The University of Cape Town – my alma mater – recently hit the international news headlines with the success of the #RhodesMustFall movement, in having the statue of John Cecil Rhodes removed from centre of the university campus.
Rhodes was a British businessman who helped colonized Southern Africa. He had a vision for a railroad to be built from the Cape to Cairo, and it is said that at the place where the statue of Rhodes stood at UCT, on Devil’s peak, Rhodes proclaimed that as far as the eye can see, would be the British Empire…Ironically, the statue overlooks the Cape Flats, which is where black and coloured people were forced to live under apartheid. In “post-apartheid” South Africa, part of the vision for a “transformed” South Africa was to consider all the ways that the country has been colonized, and to find ways to “transform” the country towards a new, equitable, decolonized, Rainbow Nation. This includes grappling with how places, buildings, streets have been named after colonial rulers, and to contend with the impact of having those names attached to land and property. The #RhodesMustFall movement grew out of a larger dialogue about systemic racism at UCT, both within the student body, and within the teaching staff and faculty. The removal of the statue (and other statues and symbols of apartheid, white supremacy, and colonization) is only part and parcel of a larger movement about decolonization, and contending with what it means to be “transformed”.
I have been watching this movement closely for personal reasons, but also because it has forced me to reflect on my own
context, living in colonial Canada, and what it would mean – or what it would take, rather – for a #RhodesMustFall movement to happen in Canada. In my experience, here in Canada, we have barely even begun to recognize the wrong doings that we, as settlers on indigenous land, have done to First Nations people. We’ve created an apartheid system, which inherently disenfranchises First Nations people, yet somehow we market ourselves as “apologetic, peace loving, Canadians”. Fun fact: the South African apartheid system was actually designed after the Canadian system – the South African ambassador to Canada had a special relationship to visit Canada to learn from Indian Affairs, how Canada “managed” indigenous people.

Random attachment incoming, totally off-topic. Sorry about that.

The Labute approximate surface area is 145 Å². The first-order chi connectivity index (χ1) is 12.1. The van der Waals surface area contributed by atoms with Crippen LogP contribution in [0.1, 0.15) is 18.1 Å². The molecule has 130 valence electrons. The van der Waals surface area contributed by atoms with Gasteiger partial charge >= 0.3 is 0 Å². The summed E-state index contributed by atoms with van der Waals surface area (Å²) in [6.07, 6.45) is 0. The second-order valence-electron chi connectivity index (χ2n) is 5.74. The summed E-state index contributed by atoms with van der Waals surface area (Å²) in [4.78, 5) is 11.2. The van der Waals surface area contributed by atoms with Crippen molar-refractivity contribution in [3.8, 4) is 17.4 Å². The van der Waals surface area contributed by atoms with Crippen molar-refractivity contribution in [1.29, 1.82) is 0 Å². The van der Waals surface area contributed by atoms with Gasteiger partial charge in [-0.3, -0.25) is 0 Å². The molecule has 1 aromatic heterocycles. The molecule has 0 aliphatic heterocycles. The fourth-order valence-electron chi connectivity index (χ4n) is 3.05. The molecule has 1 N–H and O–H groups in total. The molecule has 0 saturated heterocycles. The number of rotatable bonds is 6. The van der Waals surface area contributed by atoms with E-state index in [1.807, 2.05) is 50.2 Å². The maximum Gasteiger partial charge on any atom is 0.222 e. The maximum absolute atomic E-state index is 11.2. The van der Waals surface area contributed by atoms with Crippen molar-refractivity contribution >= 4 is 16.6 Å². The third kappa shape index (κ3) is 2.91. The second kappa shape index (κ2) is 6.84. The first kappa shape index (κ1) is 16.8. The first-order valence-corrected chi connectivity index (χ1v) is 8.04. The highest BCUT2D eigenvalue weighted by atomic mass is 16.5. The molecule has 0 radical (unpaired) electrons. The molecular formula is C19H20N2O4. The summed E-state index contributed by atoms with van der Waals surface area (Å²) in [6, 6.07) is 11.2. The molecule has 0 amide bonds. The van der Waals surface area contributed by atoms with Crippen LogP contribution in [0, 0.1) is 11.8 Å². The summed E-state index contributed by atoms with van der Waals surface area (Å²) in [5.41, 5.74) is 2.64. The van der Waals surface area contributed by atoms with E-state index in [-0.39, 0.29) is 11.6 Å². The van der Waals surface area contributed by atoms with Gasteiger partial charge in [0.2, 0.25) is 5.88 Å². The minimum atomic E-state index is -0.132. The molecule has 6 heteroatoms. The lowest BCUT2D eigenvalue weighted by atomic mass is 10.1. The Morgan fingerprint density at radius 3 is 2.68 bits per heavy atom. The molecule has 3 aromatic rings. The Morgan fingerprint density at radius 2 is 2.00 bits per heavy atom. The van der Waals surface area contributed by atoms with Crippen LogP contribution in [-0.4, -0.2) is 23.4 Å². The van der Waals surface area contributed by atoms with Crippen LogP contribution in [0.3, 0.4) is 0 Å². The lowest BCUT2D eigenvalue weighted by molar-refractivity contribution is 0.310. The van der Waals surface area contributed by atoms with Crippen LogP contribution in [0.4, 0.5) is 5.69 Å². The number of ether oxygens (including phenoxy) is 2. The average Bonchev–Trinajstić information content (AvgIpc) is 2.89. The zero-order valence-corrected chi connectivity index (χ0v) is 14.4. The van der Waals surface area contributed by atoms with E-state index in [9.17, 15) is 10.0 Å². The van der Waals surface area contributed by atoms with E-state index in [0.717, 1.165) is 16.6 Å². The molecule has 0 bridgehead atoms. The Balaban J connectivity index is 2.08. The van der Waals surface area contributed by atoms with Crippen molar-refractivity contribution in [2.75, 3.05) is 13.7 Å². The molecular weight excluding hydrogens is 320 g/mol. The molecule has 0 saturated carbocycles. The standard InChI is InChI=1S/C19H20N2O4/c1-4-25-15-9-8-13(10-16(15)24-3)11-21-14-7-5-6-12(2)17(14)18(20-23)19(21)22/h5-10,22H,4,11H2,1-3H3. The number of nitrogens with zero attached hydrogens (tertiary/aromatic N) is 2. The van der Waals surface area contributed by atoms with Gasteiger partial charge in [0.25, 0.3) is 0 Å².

It makes me think about our own “reconciliation” process that we are still going through here in Canada, and how we still have an “Indian Affairs” department in the federal government that continues to manage, marginalize, and give different rights to First Nations people. I think about the systemic racism towards First Nations people that this country continues to reinforce again and again. I think about the comments that we all regularly hear about “lazy Indians who don’t pay taxes” and “chugs”.
I think about the elementary school that I went to: Sir James Douglas, a fur trader and first governor of British Columbia. I think about the high school I went to: Eric Hamber, the first Lieutenant Governor (the representative of the Queen) of British Columbia. Even the name of our city, named after Captain George Vancouver, and province – British Columbia. I think about how we don’t even think twice about what that means to have the names of these icons of colonialism emblazoned all over this land.
How complicit am I, when I don’t even think twice about the fact that we still have the queen on our money – a monarch?
#RhodesMustFall has been a big wake up call to me, that we need to seriously check ourselves here in Canada, about what we are doing to indigenous people, by being totally complicit in the colonial violence and oppression.
What will it take for a #RhodesMustFall movement here?
In love and solidarity,